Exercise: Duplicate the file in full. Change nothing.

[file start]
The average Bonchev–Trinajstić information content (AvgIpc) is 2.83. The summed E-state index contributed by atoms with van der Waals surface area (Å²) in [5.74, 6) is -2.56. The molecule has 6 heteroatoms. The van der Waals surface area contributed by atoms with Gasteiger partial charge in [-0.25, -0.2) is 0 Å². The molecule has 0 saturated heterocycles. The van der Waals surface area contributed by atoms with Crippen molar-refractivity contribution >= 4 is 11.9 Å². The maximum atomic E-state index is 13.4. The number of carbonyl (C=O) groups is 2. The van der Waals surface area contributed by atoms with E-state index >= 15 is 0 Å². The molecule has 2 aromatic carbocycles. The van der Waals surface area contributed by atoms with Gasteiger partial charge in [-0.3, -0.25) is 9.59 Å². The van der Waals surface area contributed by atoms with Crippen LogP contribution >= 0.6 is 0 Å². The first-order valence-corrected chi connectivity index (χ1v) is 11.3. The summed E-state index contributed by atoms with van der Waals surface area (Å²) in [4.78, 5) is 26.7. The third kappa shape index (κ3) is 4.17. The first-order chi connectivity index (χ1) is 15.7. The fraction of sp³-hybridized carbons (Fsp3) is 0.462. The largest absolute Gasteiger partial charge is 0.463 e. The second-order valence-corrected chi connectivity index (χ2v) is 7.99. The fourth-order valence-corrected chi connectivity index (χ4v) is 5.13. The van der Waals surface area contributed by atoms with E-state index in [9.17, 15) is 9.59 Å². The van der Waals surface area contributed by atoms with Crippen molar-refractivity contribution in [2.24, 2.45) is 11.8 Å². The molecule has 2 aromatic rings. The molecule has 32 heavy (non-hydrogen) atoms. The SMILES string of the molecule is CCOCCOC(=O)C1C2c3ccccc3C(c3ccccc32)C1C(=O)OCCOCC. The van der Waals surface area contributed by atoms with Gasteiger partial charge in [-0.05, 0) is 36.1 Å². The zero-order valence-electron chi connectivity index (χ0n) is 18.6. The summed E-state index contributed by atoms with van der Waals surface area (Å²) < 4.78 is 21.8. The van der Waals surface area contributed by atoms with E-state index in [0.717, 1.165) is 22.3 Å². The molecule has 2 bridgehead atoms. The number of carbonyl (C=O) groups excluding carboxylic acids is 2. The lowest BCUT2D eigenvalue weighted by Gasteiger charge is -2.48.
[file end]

The average Bonchev–Trinajstić information content (AvgIpc) is 2.83. The summed E-state index contributed by atoms with van der Waals surface area (Å²) in [5.74, 6) is -2.56. The molecule has 6 heteroatoms. The van der Waals surface area contributed by atoms with Gasteiger partial charge in [-0.25, -0.2) is 0 Å². The molecule has 0 saturated heterocycles. The van der Waals surface area contributed by atoms with Crippen molar-refractivity contribution >= 4 is 11.9 Å². The maximum atomic E-state index is 13.4. The number of carbonyl (C=O) groups is 2. The van der Waals surface area contributed by atoms with E-state index >= 15 is 0 Å². The molecule has 2 aromatic carbocycles. The van der Waals surface area contributed by atoms with Gasteiger partial charge in [-0.3, -0.25) is 9.59 Å². The van der Waals surface area contributed by atoms with Crippen LogP contribution >= 0.6 is 0 Å². The first-order valence-corrected chi connectivity index (χ1v) is 11.3. The summed E-state index contributed by atoms with van der Waals surface area (Å²) in [4.78, 5) is 26.7. The third kappa shape index (κ3) is 4.17. The first-order chi connectivity index (χ1) is 15.7. The fraction of sp³-hybridized carbons (Fsp3) is 0.462. The largest absolute Gasteiger partial charge is 0.463 e. The second-order valence-corrected chi connectivity index (χ2v) is 7.99. The fourth-order valence-corrected chi connectivity index (χ4v) is 5.13. The van der Waals surface area contributed by atoms with E-state index in [9.17, 15) is 9.59 Å². The van der Waals surface area contributed by atoms with Crippen molar-refractivity contribution in [2.24, 2.45) is 11.8 Å². The molecule has 2 aromatic rings. The molecule has 32 heavy (non-hydrogen) atoms. The SMILES string of the molecule is CCOCCOC(=O)C1C2c3ccccc3C(c3ccccc32)C1C(=O)OCCOCC. The van der Waals surface area contributed by atoms with Gasteiger partial charge in [-0.05, 0) is 36.1 Å². The zero-order valence-electron chi connectivity index (χ0n) is 18.6. The summed E-state index contributed by atoms with van der Waals surface area (Å²) < 4.78 is 21.8. The van der Waals surface area contributed by atoms with E-state index in [0.717, 1.165) is 22.3 Å². The molecule has 2 bridgehead atoms. The number of carbonyl (C=O) groups excluding carboxylic acids is 2. The lowest BCUT2D eigenvalue weighted by Gasteiger charge is -2.48.